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Diocese opposes Hong Kong security clampdown

Catholics concerned that new laws will threaten the basic rights and freedoms of the territory's people

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Diocese opposes Hong Kong security clampdown

A security officer looks on after the second plenary session of the National People’s Congress at the Great Hall of the People in Beijing on May 25. (Photo: Noel Celis/AFP)

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The Diocese of Hong Kong has signed an open letter to the Chinese government demanding that controversial new security laws being imposed by the mainland be pulled back.

The letter, which was signed by 86 human rights and social justice organizations including the diocese’s Justice and Peace Commission, was addressed to Li Zhanshu, chairman of China’s rubber-stamp National People’s Congress, nominally responsible for the law.

“We are writing to express our grave concerns regarding the recent adoption by China’s National People’s Congress (NPC) of a formal decision to directly impose national security legislation on Hong Kong. We urge the Standing Committee of the National People’s Congress (NPCSC) to reject the legislation,” the letter said.

“Although no details of the law’s contents have been made publicly available, the decision — along with recent comments by Chinese and Hong Kong officials — suggest that it will threaten the basic rights and freedoms of the people in Hong Kong. We are particularly concerned about the law’s impact on Hong Kong, especially its vibrant civil society.”

More details of the new laws, which cover sedition, succession, terrorism and acts by foreign powers and could put Catholics including senior clergy in danger of prosecution, were unveiled by Chinese state media at the weekend.

Fresh institutional infrastructure will be set up that will see a new top-level committee chaired by Chief Executive Carrie Lam that will contain a Beijing representative to oversee laws that have caused widespread consternation in the city.

Authorities in Beijing have scheduled a meeting of the NPCSC for June 28, the second in a week and a highly unusual move.

“… we are hard pressed to find a reason for the second NPCSC session this month other than that the NPCSC is set to approve the Hong Kong national security law by the end of the month,” stated the NPC Observer, which analyses the decisions of China’s parliament.

“The NPCSC will of course first approve the law some time during the upcoming three-day session. President Xi Jinping will then sign a presidential order to promulgate it, and it would at that point officially become a national law. The new law could become official on July 1, 24 years after the handover of Hong Kong by Great Britain to China.”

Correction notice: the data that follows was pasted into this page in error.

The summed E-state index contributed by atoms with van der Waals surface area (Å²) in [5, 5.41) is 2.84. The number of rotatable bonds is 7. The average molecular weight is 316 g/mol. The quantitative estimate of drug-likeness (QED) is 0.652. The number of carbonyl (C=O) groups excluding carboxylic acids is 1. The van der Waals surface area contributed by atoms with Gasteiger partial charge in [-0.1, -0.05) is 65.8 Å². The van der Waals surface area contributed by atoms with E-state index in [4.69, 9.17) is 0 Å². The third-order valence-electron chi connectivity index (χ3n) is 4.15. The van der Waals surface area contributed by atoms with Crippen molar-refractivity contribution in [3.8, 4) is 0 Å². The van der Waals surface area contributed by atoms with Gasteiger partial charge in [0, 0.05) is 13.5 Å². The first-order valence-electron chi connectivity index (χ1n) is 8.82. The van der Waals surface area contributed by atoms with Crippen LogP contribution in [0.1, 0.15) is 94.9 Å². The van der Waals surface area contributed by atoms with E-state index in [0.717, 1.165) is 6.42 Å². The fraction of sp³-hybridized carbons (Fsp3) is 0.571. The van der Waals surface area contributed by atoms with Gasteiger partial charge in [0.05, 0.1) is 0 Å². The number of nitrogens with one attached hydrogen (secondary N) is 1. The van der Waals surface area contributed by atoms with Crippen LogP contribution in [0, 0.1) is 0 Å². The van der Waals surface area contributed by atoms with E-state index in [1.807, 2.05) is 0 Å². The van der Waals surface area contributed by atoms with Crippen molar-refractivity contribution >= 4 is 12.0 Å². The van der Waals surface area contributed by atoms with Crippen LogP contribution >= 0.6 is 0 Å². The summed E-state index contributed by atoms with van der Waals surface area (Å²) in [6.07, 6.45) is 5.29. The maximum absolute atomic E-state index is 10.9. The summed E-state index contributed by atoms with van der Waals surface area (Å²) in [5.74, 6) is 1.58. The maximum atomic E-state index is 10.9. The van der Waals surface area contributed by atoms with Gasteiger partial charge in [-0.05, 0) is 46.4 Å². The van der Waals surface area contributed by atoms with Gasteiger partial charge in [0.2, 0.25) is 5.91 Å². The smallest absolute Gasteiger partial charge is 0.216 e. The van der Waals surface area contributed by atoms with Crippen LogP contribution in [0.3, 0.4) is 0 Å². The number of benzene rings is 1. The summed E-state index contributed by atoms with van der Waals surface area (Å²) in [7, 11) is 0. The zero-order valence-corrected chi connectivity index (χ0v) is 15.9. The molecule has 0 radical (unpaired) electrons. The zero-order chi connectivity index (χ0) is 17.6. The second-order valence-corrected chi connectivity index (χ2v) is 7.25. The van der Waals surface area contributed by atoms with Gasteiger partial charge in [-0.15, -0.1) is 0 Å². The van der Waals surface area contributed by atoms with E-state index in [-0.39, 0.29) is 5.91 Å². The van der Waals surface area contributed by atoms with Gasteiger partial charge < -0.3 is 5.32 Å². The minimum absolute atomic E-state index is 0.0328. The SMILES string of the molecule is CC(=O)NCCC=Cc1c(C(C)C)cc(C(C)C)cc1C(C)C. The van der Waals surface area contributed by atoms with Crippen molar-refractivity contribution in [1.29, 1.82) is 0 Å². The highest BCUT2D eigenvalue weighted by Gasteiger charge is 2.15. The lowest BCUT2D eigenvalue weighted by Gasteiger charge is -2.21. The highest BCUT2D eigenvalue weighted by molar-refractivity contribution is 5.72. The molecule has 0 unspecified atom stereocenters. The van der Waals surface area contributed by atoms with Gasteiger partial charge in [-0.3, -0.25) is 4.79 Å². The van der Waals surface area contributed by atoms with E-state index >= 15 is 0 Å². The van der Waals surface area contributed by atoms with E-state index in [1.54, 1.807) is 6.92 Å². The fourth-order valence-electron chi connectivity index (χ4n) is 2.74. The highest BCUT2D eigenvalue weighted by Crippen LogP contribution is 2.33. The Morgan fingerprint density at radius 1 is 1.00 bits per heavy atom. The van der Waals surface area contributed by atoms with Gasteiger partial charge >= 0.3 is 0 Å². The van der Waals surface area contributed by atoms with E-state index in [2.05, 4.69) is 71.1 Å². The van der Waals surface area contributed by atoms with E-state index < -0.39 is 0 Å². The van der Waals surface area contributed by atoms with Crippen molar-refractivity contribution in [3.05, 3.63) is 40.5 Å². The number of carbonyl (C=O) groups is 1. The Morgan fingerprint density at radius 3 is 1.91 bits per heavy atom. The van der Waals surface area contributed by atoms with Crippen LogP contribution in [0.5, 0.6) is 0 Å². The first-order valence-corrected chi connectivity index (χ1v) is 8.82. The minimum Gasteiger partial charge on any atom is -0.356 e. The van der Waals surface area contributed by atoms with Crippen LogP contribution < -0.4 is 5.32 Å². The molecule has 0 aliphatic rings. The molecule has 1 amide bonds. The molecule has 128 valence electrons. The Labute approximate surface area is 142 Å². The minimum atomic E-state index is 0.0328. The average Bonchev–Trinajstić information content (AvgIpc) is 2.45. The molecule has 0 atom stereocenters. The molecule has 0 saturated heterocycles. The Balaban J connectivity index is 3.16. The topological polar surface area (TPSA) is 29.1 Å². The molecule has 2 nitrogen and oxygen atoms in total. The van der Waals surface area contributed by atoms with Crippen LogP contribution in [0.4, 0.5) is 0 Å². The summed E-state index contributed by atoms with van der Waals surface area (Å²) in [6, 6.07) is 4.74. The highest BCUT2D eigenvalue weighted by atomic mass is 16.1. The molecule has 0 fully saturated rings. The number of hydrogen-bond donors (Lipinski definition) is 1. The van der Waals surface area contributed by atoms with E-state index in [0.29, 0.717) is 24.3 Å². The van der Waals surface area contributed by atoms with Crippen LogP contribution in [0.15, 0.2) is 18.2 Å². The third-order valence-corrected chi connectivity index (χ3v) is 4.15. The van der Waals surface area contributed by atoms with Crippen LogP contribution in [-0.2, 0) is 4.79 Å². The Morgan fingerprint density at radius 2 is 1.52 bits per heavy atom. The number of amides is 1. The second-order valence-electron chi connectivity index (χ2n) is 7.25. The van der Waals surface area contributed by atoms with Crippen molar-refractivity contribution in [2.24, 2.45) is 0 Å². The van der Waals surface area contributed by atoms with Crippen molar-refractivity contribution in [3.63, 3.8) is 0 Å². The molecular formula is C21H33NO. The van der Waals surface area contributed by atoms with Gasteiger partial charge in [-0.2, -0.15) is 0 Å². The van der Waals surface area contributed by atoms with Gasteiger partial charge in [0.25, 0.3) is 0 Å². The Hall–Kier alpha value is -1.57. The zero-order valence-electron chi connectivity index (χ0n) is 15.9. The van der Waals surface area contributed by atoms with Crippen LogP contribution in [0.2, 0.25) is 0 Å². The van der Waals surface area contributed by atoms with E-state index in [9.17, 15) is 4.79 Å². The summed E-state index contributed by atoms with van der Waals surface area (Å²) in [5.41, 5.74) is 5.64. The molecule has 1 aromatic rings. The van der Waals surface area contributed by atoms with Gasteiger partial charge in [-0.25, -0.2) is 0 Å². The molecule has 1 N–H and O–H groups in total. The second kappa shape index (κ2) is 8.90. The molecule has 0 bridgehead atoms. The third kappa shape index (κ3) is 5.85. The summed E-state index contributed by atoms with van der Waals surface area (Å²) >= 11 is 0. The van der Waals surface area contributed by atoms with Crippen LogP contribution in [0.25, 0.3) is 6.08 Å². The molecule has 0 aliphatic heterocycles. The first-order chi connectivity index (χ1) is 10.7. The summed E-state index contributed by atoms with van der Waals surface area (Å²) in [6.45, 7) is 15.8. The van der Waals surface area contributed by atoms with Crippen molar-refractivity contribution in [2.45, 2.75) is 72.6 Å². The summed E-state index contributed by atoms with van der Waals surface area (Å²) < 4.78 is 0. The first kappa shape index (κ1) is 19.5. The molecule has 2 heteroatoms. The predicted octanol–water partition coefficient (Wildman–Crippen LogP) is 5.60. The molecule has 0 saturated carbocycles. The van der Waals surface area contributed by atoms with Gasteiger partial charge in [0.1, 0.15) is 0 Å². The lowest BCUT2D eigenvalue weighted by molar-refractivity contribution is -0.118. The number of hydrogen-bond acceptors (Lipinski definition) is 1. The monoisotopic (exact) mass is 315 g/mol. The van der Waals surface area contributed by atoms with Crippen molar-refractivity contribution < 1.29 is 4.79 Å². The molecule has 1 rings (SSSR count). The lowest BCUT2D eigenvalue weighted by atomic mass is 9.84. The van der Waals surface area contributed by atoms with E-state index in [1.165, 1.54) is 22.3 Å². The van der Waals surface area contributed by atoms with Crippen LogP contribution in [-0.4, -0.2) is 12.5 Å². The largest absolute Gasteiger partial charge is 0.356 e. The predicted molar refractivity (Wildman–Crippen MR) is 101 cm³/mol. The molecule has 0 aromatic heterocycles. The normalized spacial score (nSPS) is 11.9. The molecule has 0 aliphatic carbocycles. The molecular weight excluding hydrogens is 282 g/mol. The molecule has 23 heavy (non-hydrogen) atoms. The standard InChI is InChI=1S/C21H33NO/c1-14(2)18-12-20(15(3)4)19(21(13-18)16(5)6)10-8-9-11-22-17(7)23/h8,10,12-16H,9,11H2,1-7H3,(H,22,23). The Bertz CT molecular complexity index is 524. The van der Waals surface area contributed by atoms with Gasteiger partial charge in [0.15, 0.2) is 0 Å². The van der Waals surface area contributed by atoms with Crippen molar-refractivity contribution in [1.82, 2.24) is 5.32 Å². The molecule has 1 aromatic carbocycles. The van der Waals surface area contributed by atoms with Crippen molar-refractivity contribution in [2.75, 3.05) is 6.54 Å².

Some details of the new law were made public following the NPCSC meeting that concluded on June 2, but a full draft was not released. Beijing has confirmed that under the new rules it will have the authority to extradite people charged under the legislation for trial in the mainland’s opaque and brutal justice system.

A local national security commission supervised by Beijing will oversee the legislation. Hong Kong will be required to carry out most of the enforcement under the new law, but Beijing will be able to overrule local authorities in some cases. Both Beijing and the Hong Kong government continue to insist these will only be rare cases, but most observers remain unconvinced.

Beijing’s dedicated office in Hong Kong will make security assessments, gather and analyze intelligence and “advise” and “supervise” local authorities on national security. Crucially. it will also handle selected criminal cases.

Hong Kong’s police force and Department of Justice will set up dedicated units to handle national security,

The Hong Kong chief executive will also have the power to appoint specific judges to hear new national security cases. State-run newswire Xinhua claimed human rights and those of freedom of speech and assembly would be protected with the caveat that restrictions could be imposed for national security.

The new laws will also empower authorities to scrutinize schools including dozens of Catholic diocesan and religious schools on vague national security grounds.

Meanwhile, schools could also be targeted under another controversial new law, passed on June 12 by the Hong Kong Legislative Council, that makes insulting China’s national anthem a crime punishable by fines.

On June 18, Hong Kong Education Department ordered elementary and middle schools to display the Chinese national flag and sing the Chinese national anthem on special occasions.

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